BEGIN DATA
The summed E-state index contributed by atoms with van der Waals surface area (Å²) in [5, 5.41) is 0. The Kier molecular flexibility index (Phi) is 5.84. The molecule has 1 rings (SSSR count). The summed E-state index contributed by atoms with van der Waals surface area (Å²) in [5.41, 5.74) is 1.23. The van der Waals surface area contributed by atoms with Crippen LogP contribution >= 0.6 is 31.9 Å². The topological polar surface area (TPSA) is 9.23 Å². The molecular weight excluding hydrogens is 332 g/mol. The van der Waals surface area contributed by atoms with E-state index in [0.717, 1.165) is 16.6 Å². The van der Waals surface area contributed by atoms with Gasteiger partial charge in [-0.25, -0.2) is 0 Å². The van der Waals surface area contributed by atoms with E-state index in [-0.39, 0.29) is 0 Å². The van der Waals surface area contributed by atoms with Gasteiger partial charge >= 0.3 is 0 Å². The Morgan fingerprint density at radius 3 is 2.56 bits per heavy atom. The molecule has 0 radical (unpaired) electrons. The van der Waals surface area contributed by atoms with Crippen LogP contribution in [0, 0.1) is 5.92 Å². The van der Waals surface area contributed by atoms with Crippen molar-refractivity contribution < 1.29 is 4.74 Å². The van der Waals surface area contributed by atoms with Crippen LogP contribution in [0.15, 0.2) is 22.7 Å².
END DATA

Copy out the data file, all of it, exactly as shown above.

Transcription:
The summed E-state index contributed by atoms with van der Waals surface area (Å²) in [5, 5.41) is 0. The Kier molecular flexibility index (Phi) is 5.84. The molecule has 1 rings (SSSR count). The summed E-state index contributed by atoms with van der Waals surface area (Å²) in [5.41, 5.74) is 1.23. The van der Waals surface area contributed by atoms with Crippen LogP contribution >= 0.6 is 31.9 Å². The topological polar surface area (TPSA) is 9.23 Å². The molecular weight excluding hydrogens is 332 g/mol. The van der Waals surface area contributed by atoms with E-state index in [0.717, 1.165) is 16.6 Å². The van der Waals surface area contributed by atoms with Gasteiger partial charge in [-0.25, -0.2) is 0 Å². The van der Waals surface area contributed by atoms with E-state index in [-0.39, 0.29) is 0 Å². The van der Waals surface area contributed by atoms with Gasteiger partial charge >= 0.3 is 0 Å². The Morgan fingerprint density at radius 3 is 2.56 bits per heavy atom. The molecule has 0 radical (unpaired) electrons. The van der Waals surface area contributed by atoms with Crippen LogP contribution in [0, 0.1) is 5.92 Å². The van der Waals surface area contributed by atoms with Crippen molar-refractivity contribution < 1.29 is 4.74 Å². The van der Waals surface area contributed by atoms with Crippen LogP contribution in [0.15, 0.2) is 22.7 Å².